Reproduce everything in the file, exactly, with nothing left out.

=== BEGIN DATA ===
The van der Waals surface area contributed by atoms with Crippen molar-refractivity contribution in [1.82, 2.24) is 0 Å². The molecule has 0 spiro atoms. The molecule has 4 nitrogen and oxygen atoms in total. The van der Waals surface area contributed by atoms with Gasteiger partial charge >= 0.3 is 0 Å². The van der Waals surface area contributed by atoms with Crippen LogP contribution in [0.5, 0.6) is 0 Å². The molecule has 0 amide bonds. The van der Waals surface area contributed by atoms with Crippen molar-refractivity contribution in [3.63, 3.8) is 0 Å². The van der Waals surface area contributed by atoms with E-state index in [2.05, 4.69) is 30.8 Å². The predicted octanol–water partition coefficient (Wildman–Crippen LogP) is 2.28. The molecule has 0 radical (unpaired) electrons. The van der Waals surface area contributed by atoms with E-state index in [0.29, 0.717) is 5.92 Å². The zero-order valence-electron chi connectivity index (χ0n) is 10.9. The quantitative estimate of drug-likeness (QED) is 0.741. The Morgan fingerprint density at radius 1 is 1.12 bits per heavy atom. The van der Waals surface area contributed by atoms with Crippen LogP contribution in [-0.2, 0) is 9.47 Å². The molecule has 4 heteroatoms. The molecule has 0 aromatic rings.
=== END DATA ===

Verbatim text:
The van der Waals surface area contributed by atoms with Crippen molar-refractivity contribution in [1.82, 2.24) is 0 Å². The molecule has 0 spiro atoms. The molecule has 4 nitrogen and oxygen atoms in total. The van der Waals surface area contributed by atoms with Gasteiger partial charge >= 0.3 is 0 Å². The van der Waals surface area contributed by atoms with Crippen LogP contribution in [0.5, 0.6) is 0 Å². The molecule has 0 amide bonds. The van der Waals surface area contributed by atoms with Crippen molar-refractivity contribution in [3.63, 3.8) is 0 Å². The van der Waals surface area contributed by atoms with E-state index in [2.05, 4.69) is 30.8 Å². The predicted octanol–water partition coefficient (Wildman–Crippen LogP) is 2.28. The molecule has 0 radical (unpaired) electrons. The van der Waals surface area contributed by atoms with E-state index in [0.29, 0.717) is 5.92 Å². The zero-order valence-electron chi connectivity index (χ0n) is 10.9. The quantitative estimate of drug-likeness (QED) is 0.741. The Morgan fingerprint density at radius 1 is 1.12 bits per heavy atom. The van der Waals surface area contributed by atoms with Crippen LogP contribution in [-0.2, 0) is 9.47 Å². The molecule has 4 heteroatoms. The molecule has 0 aromatic rings.